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Tax Policies for Low-Carbon Technologies

  • Metcalf, Gilbert E.

This paper discusses the difficulties of achieving climate change policy goals with low-carbon subsidies as opposed to using taxes to raise the price of carbon-intensive activities. First, subsidies lower the cost of energy, and thus encourage consumer demand responses that work in opposition to the goal of reducing emissions. Second, it is difficult to achieve technology neutrality with subsidies. Third, many subsidies are inframarginal. Finally, subsidies often suffer from unintended interactions with other policies. The paper concludes with some observations on the use of price-based instruments and discusses how a carbon tax could be designed to achieve environmental goals over a control period.

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Article provided by National Tax Association in its journal National Tax Journal.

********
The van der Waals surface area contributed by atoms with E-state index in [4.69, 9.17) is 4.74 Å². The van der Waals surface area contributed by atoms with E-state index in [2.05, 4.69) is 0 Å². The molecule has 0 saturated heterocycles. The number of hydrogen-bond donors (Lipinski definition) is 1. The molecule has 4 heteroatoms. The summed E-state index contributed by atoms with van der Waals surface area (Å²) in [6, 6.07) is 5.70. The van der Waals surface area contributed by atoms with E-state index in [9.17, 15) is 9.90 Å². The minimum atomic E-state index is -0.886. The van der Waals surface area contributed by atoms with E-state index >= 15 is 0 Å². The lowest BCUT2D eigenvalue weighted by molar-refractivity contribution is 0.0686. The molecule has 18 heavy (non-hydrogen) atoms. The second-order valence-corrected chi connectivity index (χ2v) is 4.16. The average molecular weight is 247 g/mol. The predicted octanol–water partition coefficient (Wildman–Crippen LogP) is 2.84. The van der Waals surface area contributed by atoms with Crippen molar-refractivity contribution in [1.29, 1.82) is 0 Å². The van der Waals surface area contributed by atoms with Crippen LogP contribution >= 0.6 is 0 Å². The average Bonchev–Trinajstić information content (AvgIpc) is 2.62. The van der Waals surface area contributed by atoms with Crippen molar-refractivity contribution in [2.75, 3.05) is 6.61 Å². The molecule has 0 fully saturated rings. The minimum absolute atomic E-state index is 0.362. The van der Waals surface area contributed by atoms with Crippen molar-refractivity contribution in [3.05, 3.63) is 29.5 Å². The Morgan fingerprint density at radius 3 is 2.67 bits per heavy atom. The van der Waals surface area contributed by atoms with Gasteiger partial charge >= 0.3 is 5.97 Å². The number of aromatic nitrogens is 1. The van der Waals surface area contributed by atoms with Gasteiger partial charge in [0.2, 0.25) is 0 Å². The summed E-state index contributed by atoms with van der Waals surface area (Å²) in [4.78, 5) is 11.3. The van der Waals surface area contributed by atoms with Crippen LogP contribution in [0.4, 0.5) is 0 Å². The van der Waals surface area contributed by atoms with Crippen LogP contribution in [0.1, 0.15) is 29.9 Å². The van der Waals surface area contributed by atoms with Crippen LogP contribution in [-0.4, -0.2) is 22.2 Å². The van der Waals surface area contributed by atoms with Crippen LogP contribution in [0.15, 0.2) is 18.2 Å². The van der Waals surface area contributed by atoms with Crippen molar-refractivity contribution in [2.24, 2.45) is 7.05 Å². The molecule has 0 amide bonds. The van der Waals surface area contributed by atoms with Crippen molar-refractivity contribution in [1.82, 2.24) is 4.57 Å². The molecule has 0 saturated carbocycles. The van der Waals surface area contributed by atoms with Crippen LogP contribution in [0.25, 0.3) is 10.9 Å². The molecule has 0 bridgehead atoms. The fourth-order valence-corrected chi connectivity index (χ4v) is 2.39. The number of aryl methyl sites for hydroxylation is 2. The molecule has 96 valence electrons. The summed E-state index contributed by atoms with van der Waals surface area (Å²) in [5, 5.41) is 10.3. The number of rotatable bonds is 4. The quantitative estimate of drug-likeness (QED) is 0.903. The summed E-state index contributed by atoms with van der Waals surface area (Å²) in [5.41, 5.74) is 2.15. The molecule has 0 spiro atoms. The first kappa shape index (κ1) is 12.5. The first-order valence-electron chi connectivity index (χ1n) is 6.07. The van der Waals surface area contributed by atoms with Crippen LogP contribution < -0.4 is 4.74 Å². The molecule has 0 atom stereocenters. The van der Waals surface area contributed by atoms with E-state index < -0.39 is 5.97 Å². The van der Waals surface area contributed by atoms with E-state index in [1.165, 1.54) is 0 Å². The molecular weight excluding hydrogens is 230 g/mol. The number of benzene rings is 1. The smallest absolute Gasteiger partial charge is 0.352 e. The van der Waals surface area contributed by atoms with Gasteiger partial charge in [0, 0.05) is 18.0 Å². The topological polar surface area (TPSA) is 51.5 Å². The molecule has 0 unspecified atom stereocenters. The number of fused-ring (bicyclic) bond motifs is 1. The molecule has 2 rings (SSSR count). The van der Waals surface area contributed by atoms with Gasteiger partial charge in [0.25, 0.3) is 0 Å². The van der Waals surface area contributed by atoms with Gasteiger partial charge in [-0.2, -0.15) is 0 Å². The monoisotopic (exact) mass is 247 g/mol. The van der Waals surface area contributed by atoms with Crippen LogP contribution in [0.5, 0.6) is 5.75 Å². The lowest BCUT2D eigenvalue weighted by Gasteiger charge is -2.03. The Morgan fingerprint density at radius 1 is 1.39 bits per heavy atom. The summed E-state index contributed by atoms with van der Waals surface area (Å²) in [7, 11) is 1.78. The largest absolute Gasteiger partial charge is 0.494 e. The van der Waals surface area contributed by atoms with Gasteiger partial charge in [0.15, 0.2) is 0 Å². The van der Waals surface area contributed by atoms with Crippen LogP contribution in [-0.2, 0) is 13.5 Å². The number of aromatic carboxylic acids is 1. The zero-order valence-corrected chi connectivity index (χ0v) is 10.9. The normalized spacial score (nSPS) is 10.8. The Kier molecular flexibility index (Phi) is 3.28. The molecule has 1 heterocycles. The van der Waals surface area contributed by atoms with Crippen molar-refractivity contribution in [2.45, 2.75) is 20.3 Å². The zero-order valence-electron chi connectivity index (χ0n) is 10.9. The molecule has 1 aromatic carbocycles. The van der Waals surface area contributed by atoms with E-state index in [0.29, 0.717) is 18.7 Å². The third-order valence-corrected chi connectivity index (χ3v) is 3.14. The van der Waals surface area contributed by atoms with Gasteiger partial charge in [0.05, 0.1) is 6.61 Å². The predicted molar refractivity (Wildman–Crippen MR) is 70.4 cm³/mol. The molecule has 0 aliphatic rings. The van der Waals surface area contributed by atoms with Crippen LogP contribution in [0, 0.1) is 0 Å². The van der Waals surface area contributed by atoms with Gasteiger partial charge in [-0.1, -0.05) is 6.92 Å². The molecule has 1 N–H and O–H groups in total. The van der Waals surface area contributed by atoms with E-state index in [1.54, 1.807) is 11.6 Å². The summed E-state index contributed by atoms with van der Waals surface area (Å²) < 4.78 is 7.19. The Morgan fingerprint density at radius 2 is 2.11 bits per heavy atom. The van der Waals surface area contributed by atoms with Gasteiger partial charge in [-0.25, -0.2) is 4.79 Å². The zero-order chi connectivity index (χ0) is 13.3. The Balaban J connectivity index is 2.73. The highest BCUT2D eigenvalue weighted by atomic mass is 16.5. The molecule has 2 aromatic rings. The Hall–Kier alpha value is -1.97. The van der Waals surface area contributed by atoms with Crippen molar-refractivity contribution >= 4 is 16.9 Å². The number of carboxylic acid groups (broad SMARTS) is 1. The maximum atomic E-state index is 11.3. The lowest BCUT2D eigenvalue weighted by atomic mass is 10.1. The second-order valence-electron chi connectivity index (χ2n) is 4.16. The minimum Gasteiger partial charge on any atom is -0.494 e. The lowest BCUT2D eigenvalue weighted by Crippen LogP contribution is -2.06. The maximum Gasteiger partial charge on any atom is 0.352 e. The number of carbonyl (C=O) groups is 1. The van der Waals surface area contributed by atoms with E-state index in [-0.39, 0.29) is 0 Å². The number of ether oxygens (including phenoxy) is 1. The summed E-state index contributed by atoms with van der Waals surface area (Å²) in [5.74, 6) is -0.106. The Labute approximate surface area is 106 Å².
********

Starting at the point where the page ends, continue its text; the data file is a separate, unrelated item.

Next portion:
Volume (Year): 62 (2009)
Issue (Month): 3 (September)
Pages: 519-33

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Handle: RePEc:ntj:journl:v:62:y:2009:i:3:p:519-33
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  1. Stephen P. Holland & Christopher R. Knittel & Jonathan E. Hughes, 2007. "Greenhouse Gas Reductions under Low Carbon Fuel Standards?," NBER Working Papers 13266, National Bureau of Economic Research, Inc.
  2. Gilbert E. Metcalf, 2006. "Federal Tax Policy Towards Energy," NBER Working Papers 12568, National Bureau of Economic Research, Inc.
  3. Lucas W. Davis & Matthew E. Kahn, 2008. "International Trade in Used Durable Goods: The Environmental Consequences of NAFTA," NBER Working Papers 14565, National Bureau of Economic Research, Inc.
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